"We are extremely excited to have Brad join the Golf Advisor team. His unique contributions covering history and architecture will be an excellent complement to the travel content Matt Ginella brings to Golf Advisor and Golf Channel’s Morning Drive,” said Mike Lowe, vice president and general manager, Golf Advisor. “Brad’s reputation and experience in the industry make him a wonderful addition to our expanding golf travel and course design editorial team.”

Other members of Golf Advisor’s editorial team include: Brandon Tucker, Mike Bailey, Jason Deegan, Bill Irwin and Tim Gavrich.

Including assignments for Golfweek, Klein has written more than 1,500 feature articles on course architecture, resort travel, golf course development, golf history and the media for such other publications as Golf Digest, Financial Times, New York Times and Sports Illustrated. He has published seven books on golf architecture and history, including Discovering Donald Ross, winner of the USGA 2001 International Book Award. In 2015, Klein won the Donald Ross Award for lifetime achievement from the American Society of Golf Course Architects. He is well known within the golf industry and has served as a consultant on numerous golf course development and restoration projects, most recently the Old Macdonald course at acclaimed Bandon Dunes Golf Resort in Oregon.

Golf Advisor now includes the integration of Golf Vacation Insider and Golf Odyssey, two leading travel newsletters with a combined reach of more than a half million subscribers. Both newsletters joined Golf Channel’s portfolio of businesses in 2017 as part of the acquisition of Revolution Golf, golf’s largest direct-to-consumer digital platform offering video-based instruction and integrated e-commerce.

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Stock Watch: Fans getting louder, rowdier

By Ryan LavnerFebruary 20, 2018, 3:01 pm

Each week on GolfChannel.com, we’ll examine which players’ stocks and trends are rising and falling in the world of golf.

RISING

Bubba (+9%): Half of his 10 Tour titles have come at Augusta National and Riviera – that’s pretty stout. Though he can be maddening to cover because of his personality quirks, an in-form Watson is a must-watch.

Phil (+5%): For the first time in 11 years, Mickelson put together three consecutive top-6 finishes on Tour. Suddenly, another green jacket or that elusive U.S. Open title doesn’t seem so far away.

Kevin Na (+3%): How much fun would this guy be on a Ryder Cup team? He hits it dead straight – which will be important at Le Golf National, where the home team will narrow the fairways – and would drive the Europeans absolutely bonkers.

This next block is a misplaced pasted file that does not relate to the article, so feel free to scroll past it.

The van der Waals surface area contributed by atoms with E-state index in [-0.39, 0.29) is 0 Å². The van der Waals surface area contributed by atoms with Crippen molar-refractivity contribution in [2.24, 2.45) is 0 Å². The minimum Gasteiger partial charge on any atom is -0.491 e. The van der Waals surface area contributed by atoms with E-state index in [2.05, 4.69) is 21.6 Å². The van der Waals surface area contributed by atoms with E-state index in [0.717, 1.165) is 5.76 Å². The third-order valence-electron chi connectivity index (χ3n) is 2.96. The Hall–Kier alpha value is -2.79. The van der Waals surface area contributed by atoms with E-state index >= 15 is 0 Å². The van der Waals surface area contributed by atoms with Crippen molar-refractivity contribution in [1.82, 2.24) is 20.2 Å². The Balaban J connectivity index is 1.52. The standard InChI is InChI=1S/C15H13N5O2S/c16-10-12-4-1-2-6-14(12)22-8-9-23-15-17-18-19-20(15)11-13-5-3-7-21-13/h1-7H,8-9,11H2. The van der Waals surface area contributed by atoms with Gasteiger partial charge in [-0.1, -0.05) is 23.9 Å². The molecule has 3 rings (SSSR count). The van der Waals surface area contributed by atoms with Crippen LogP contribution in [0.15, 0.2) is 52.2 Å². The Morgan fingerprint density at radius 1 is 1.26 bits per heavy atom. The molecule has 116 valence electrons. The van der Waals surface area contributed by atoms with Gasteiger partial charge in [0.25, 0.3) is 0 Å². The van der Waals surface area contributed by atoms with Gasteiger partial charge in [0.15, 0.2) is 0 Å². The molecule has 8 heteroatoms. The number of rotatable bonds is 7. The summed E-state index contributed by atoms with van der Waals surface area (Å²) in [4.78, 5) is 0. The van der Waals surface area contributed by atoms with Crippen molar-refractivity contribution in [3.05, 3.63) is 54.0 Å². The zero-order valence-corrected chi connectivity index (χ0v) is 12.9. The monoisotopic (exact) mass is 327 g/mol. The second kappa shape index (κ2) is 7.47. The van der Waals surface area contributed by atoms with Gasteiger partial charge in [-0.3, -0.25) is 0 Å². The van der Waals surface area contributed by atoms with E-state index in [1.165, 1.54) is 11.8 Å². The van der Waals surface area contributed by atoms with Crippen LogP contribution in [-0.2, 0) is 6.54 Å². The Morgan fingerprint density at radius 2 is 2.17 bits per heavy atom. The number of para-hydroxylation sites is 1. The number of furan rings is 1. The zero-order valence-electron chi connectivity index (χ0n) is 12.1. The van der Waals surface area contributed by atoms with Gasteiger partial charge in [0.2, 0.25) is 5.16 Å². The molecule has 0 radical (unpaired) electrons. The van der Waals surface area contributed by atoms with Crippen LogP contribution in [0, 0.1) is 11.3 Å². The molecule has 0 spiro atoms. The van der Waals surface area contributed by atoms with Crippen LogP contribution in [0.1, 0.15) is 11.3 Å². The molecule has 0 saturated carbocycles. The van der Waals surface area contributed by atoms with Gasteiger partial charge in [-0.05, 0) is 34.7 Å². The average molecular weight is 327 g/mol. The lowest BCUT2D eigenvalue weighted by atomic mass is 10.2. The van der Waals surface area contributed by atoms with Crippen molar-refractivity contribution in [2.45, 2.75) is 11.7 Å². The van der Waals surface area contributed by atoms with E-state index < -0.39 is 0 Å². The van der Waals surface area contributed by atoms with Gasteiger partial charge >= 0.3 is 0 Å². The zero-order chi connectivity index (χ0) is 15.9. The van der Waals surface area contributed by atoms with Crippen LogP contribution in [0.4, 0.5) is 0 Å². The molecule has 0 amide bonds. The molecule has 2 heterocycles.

West Coast swing (+2%): From Jason Day to Gary Woodland to Ted Potter to Watson, the best coast produced a series of memorable comeback stories. And that’s always good news for those of us who get paid to write about the game.

South Korean talent (+1%): They already represent nine of the top 16 players in the world, and that doesn’t even include Jin Young Ko, who just won in her first start as an LPGA member.



FALLING

Steve Stricker Domination (-1%): Those predicting that he would come out and mop up on the PGA Tour Champions – hi there! – will be surprised to learn that he’s now 0-for-7 on the senior circuit (with five top-3s), after Joe Durant sped past him on the final day in Naples. The quality of golf out there is strong.

Patrick Cantlay’s routine (-2%): Never really noticed it before, but Cantlay ground to a halt during the final round, often looking at the cup six or seven times before finally stroking his putt. Perhaps it’s not a coincidence that his final-round scoring average is nearly four strokes higher than his openers.

Lydia Ko (-3%): Another wholesale change? Whatever is going on here – and it reeks of too much parental involvement – it’s not good for her short- or long-term future.

Tiger (-4%): It’s early, and he’s obviously savvy enough to figure it out, but nothing else in this comeback will matter if Woods can’t start driving it on the planet.

Fan behavior (-8%): Kudos to Rory McIlroy and Justin Thomas for taking the Riviera spectators to task for their tiresome (and increasingly aggressive) calls after a player hits a shot. The only problem? PGA National’s par-3 17th could be even worse – the drunk fans are closer to the action, and the hole is infinitely more difficult than TPC Scottsdale’s 16th. Buckle up.